Filed Under (Yamaha) by admin on 19-01-2012
When I first started working on bike many years ago, I learned the danger of stripping the heads of Philips screws when removing or installing them on motorcycles. I remember the two worst screws were the casing side-cover aluminum screws and carburetor bowl screws. I think I tried every method of screw removal after they were stripped. Vice grips, better tipped screwdriver, hammer, drill, and other tools were used. One way I learned to remove stripped screws is to re-make the Philips head into a flathead screw. Cutting a slot in the top of the screw and then use a flat-head screwdriver to remove the screw. On some parts this technique can work, other parts and screws it may not. The Philips screws on the bottom of the V-Star carburetor bowls are VERY prone to stripping. In fact, I will not start a carburetor cleaning without new hex head screws to replace the original Philips bowl screws. Replace the bowl screws for yourself if you keep the bike, or for the next rider that will appreciate the hex-head screws when they clean the carburetors. Not many other parts on a V-Star have screws that are prone to stripping. This documentation is to help riders with motorcycle maintenance. Some riders will find themselves with the problem of removing stripped screws. A carburetor cleaning can quickly double in time when you realize the hardest part of the job is removing bowl screws after they strip. And then realizing you do not have the replacement hex-head screws available and must now go to the hardware store.
Filed Under (Yamaha) by admin on 08-11-2010
Modify your factory light bar cover to fit on Yamaha brand driving/passing lights. Use a rotary tool to widen the fastening area of the lower backside clips on the cover. The total width between the clips should be 4 æ inches. Trim off º inch on both inside ends of the lower backside attachment clips. Trim the clips equally. The following picture shows a modified cover. Narrow the clips on both ends to fit over the welds on the bar. The cover will not attach to the bar if the width between the clips is too narrow. If the width is too wide the cover may slide sideways on the bar. Narrow both clips equally to center the cover over the welds on the lower edge of the bar. The top of the cover is modified to allow the cover to fit over the bolts on the light bar. The top edge of the cover is filed æ inch deep and 5/8 inch wide to fit over the bolts. The back top edge is filed or ground 1/8 inch to fit over the light bar fastening bracket. Use care when filing chrome covered plastic. The following picture will help to complete this step in the modification. Modify your factory light bar cover to fit on Yamaha brand driving/passing lights. The ends of the cover are modified to allow the cover to fit over the upward curved light bar. The upper openings on the ends of the cover that fit over the bar must be filed to enlarge the area. Grinding the cover ends will allow the cover to fit and clip onto the bar. The end openings are filed or ground at an angle to match the slope of the bar. This picture shows the outer end of the cover. The ends of this cover have been modified by enlarging the area on the upper edges to fit over the upward curving light bar. The ends must be enlarged 1/8 inch on the top edge. The cover edge can be slanted upward to match the curved bar. Modify the cover ends until it fits without the outer chrome cover touching the bar. Modify your factory light bar cover to fit on Yamaha brand driving/passing lights. Sometimes the modified light bar cover may touch the bottom of the headlight. Modify the cover, or adjust the bar or headlight if you notice the headlight touching the bar cover. This modification makes the V-Star motorcycle with Yamaha driving lights look better. The light bar bolts are covered and the chrome cover improves the appearance of the front of your bike. Other V-Star riders will notice how nice the front of your bike looks with the chrome light bar cover installed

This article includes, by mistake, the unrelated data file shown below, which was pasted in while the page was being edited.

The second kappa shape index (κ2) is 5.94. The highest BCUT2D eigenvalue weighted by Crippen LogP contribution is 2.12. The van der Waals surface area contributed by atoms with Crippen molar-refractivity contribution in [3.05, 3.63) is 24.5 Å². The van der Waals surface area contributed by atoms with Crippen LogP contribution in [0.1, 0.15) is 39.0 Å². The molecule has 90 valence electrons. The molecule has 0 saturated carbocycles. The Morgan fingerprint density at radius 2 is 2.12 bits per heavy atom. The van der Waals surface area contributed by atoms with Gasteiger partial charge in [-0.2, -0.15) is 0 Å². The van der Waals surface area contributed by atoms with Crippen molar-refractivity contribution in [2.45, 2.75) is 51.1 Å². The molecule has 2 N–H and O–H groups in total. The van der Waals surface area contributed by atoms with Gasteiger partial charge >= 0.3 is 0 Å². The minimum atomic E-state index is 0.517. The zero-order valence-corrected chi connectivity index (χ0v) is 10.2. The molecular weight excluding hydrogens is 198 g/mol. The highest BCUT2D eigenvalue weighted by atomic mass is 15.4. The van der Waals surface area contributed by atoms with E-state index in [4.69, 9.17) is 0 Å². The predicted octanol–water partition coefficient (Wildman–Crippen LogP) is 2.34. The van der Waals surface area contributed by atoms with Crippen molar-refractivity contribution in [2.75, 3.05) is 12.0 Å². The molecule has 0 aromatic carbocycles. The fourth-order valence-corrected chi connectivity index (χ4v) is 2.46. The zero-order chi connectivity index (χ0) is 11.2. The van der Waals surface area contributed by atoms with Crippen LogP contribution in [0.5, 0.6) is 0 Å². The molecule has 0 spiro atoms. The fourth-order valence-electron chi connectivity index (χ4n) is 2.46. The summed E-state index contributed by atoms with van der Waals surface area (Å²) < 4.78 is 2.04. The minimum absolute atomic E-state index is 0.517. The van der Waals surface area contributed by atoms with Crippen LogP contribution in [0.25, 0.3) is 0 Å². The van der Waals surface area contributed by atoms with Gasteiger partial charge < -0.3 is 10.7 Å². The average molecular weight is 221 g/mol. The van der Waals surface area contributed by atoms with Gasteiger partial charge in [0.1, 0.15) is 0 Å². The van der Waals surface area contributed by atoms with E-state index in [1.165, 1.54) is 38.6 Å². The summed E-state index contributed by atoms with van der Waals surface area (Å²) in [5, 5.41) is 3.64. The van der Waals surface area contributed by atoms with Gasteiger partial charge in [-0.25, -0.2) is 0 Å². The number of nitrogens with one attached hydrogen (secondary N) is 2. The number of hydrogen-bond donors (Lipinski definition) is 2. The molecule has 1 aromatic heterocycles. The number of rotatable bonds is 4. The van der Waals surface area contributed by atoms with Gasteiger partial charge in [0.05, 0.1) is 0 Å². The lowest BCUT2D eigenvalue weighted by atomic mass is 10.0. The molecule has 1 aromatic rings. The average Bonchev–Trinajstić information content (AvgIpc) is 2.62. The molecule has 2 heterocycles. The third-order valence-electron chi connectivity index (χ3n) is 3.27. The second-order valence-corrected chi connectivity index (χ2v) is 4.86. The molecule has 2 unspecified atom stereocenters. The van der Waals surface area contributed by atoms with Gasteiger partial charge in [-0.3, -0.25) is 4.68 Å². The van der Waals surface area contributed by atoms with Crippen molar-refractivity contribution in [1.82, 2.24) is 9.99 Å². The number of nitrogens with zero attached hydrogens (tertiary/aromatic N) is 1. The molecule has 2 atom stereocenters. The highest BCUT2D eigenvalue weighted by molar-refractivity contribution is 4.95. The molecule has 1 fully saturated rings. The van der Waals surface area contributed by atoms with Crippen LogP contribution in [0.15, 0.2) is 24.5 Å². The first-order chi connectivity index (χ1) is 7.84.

Filed Under (Yamaha) by admin on 31-12-2011
Disconnect the carburetor fuel line hose at the fuel pump. •Disconnect the fuel pump wire coupler. •Remove the choke cable from fuel pump bracket. •Remove the upper engine mount, leaving the fuel pump attached to the mount. •Disconnect the TPS and carburetor wire couplers. Disconnect the throttle cables, and then remove the carburetor. NOTE: The idle adjuster can be removed from its bracket without loosening the bracket screws. PAGE 3 of 12 HIDDEN 6mm SCREW 6mm BOLT UPPER ENGINE MOUNT/ FUEL PUMP CARBURETOR PAGE 4 of 12 Right-Hand Footrest Removal: •Disconnect and remove the brake light switch. •Remove the forward-most tie wrap around the brake hose and frame. •Remove the footrest assembly. NOTE: Leave the brake hose attached. Move the hose to the underside of the foot rest mount and support it as necessary so that it is out of the way Cylinder Head Oil Pipe Removal/ Installation: •Slightly loosen all three banjo bolts before removing them to prevent oil line deformation. NOTE: When loosening the upper banjo bolts, hold the line in place using a wrench at the flat surface on the fitting. Air Injection System (AIS) Removal: •Remove the electric starter motor. •Remove the regulator/rectifier assembly. Remove the AIS pipes from the cylinder head, but leave them attached to the AIS assembly. •Remove the three screws with 8mm heads, and then remove the AIS air filter from the right side. •Remove the three Phillips head screws holding the AIS assembly on the frame. •Remove the AIS assembly from the left side. FOOTREST ASSEMBLY UPPER BANJO BOLT AIS AIR FILTER AIS ASSEMBLY